We don’t celebrate this enough. We don’t appreciate the times that make those little wins enough. It’s either that we find ourselves comparing to others, becoming drowned the magnitude of the greater goal we want, or are riddled with doubt that we are capable of doing good things. 

And then, we are taken by surprise, because someone tells us they are proud of us. For something simple. For stepping outside the comfort zone. 

I’ve seen this ALOT in the past week, with myself and with others. I don’t feel like I have grown for my experience, but that recognition reinforces what I haven’t appreciated in myself. And that is what will set me up to grow in the near future. 

In the cases with others, I’ve watched that growth and sense of self-belief radiate from their smile. 

I guess the lesson is to appreciate our actions, and the actions of others, for what they are. Not being disappointed because it didn’t change the world, but enjoying that you decided that the regular, and the comfortable, was not enough. And you survived it. 

Guise. 

The Taller the Tree, the Harder the Fall 

We do our best, and sometimes our best isn’t enough. Other times we succeed, and the rest of the time we’re under appreciated. 

It’s a shit feeling to give your absolute all to something and fail. Perhaps even exhausting. To taste the air upon the dire cliffs of despair. So much so, that it makes you ask, why do I even bother. 

Whether it’s a task, a talent, a relationship or a game, failure tastes sour. 

Considering though, that we are merely flesh, bone, and bacteria, it’s quite extraordinary that we do not fail at everything we do. Cognitive function (whatever that is) and behavioural conditioning actually allows us to learn from our failures and grow. So why then, with such ability do we continue to fail in areas that we should have learned from? 

I think that the hardest part of failure isn’t the disappointment from ourselves and our friends, nor even the repercussions of our inability,  but rather most ironically it is knowing that you need to return to the metaphorical horse, but simply cannot bring yourself to do it. 

The difficulty lies within convincing that voice in your own head that it’s okay to fail, everything will be fine, you’ll grow from this, blah blah. 

It is acknowledging that what is done is done, and that it is not a failure, bit rather an opportunity which did not previously exist. 

Easier said then done. Stay resilient, believe that you can do better, always keep learning, and acknowledge your shortcomings for what they were, and not what they are. 

I never was good at practising what o preach. 

Guise

Rhythm and Blues

Wake Up. Don’t hit that snooze button again. You have a train to catch, or traffic to beat, or ferry to ride. It’s time for work.

Nobody ever told me just quite how it would change. Growing up, you are warned and whinged to about the hassles and stresses of working life. “Enjoy your school days”, or “make the most of uni, they were the best times”, that’s all we were ever told. The details were omitted of the difficulties of adulthood. We assume the details and believe that it all comes down to the stresses of paying bills, and raising a family. I don’t know about you, but I was never warned about the expectations, and THAT is what has been the biggest adjustment to adulthood.

I’m no stranger to responsibility, rather than shirk it off, my personality drives me at it and I thrive on it. Expectations are different however. Expectations from your manager which far exceed either your skill set, formal training, or time capacity. Expectations from your family to be there for them, to not snap at them, keep your patience, and to be the person that they have loved as you grow up. Expectations from your friends to always be the same, smiling, and ever-happy guy they have grown up alongside. Expectations from your partner to be a caring, nurturing lover, a keen listener, and a rock firm support during their tough times. Expectations from society that we will uphold the morale good, not drink to excess, work hard in our career, turn away from drugs, avoid violence, and so on. These expectations are all valid, and it fills us with a great satisfaction when we meet those expectations, but it leaves very little for one to focus on, develop, and grow one’s self, without some of those expectations falling away to way side, leaving us with broken or strained friendships, unfulfilled career potential, a rocky relationship, or a reputation as that family member that nobody can stand to be around.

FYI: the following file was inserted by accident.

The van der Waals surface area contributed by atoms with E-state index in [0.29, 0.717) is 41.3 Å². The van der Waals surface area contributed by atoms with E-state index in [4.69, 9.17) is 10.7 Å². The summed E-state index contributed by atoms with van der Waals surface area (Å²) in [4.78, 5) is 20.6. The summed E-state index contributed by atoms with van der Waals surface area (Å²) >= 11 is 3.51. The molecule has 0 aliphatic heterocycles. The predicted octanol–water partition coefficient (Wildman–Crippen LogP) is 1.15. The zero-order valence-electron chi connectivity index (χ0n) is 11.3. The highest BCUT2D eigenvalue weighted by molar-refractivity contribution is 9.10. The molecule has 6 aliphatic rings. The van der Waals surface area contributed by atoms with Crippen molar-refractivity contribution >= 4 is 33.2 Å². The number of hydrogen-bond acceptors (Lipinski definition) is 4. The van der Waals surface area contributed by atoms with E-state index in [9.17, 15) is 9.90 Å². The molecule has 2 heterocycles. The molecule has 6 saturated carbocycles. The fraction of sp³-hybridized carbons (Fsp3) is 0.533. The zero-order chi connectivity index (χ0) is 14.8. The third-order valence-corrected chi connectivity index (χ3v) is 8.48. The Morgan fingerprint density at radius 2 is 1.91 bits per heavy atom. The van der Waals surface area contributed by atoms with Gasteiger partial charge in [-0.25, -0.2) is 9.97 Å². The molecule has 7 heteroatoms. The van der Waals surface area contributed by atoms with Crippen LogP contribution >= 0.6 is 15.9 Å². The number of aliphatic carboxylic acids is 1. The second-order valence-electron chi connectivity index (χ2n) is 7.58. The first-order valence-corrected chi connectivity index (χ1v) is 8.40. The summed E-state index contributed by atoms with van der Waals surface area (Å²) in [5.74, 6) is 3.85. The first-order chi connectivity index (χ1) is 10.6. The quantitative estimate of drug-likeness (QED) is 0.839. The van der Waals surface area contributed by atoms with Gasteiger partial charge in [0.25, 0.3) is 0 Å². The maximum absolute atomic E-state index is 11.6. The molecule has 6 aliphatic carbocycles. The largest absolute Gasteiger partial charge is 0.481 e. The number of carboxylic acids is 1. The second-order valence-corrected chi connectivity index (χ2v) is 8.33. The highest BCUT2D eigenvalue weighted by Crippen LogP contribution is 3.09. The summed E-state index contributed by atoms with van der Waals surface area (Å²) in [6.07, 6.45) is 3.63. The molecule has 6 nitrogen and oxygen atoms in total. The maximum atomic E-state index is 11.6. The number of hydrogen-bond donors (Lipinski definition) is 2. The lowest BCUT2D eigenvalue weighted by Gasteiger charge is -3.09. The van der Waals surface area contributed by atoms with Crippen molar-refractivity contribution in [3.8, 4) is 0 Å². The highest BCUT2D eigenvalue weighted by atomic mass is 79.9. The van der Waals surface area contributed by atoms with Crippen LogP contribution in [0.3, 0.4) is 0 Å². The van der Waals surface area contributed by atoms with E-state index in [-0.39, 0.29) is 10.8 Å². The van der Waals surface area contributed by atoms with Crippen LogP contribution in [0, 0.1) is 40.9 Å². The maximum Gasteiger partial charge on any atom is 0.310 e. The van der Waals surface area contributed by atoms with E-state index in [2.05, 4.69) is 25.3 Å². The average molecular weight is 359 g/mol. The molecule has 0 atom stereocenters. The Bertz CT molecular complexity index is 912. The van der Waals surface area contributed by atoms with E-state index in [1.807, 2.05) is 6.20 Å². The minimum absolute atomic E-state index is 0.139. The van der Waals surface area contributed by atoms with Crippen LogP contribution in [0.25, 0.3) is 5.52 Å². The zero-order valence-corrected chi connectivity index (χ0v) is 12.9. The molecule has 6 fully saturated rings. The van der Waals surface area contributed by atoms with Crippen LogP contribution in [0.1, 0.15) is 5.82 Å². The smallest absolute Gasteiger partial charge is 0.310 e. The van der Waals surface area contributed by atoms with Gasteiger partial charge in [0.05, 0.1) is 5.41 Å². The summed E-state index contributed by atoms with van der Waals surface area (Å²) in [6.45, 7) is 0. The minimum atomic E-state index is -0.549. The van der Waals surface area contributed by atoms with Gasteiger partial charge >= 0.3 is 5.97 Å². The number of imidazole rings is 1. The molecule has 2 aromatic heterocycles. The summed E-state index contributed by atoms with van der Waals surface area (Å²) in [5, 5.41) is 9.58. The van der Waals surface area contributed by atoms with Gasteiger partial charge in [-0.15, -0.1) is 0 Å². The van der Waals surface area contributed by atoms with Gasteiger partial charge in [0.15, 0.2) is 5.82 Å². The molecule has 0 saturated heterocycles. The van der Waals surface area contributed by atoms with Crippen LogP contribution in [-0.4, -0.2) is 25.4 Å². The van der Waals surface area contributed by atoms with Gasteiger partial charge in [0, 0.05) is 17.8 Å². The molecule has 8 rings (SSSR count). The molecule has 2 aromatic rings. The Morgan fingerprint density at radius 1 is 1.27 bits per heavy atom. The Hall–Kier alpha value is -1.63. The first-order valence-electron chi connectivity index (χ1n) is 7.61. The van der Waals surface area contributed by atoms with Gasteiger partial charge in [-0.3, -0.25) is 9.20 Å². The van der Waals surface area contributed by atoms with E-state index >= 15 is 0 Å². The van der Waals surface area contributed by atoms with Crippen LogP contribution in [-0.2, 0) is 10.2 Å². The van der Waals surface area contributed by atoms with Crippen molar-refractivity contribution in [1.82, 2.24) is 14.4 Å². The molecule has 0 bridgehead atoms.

Nobody warned us of the pressure; nobody warned us of the monotony of working life, and the anxiety that comes with it. Considering the improvement for worker’s rights that we have seen in the last twenty years, it’s fair to assume that this is the best it has ever been. I don’t want to know what it was like for our parents, grandparents, and so on. Ignorance helps me sleep.

So what’s this all about, exactly? Why scrap together 650 words of whingeing about life? Is it about the pressure of a career, the monotony that working life brings, the conflicting expectations drawing and pulling us in multiple directions, or a personal vent at the state of NSW infrastructure? I suppose it’s all of the above. It’s not to say that you or I can’t handle it all, or that we are destined to failure or an asylum. It’s simply that it sneaks up on us. When our career, family, relationship, friendship, health and hobbies come at us demanding the same scarce time that we have to spare, we cannot prepare for this moment. No matter how many warnings our relatives, mentors, and acquaintances offer to us, nobody is ready at that point. We are still young, possibly immature, but ultimately overwhelmed by the spike, in expectations.

Happiness is the key. Either find something you love to do, work for someone amazing or an employer who openly shows how much they care about you, just find something, because I’ve found in recent months, is that happiness makes the darkest days feel bright (don’t you dare say a word about that cliché).

When you find that happiness, make sure you show your appreciation to the person or people who supported you when you found it tough to wake up. When you were pressing that snooze button three too many times a morning, they were your happiness when you needed it most. She is my happiness, and the reason I fought through some of my toughest times. Thank you.

 

Guise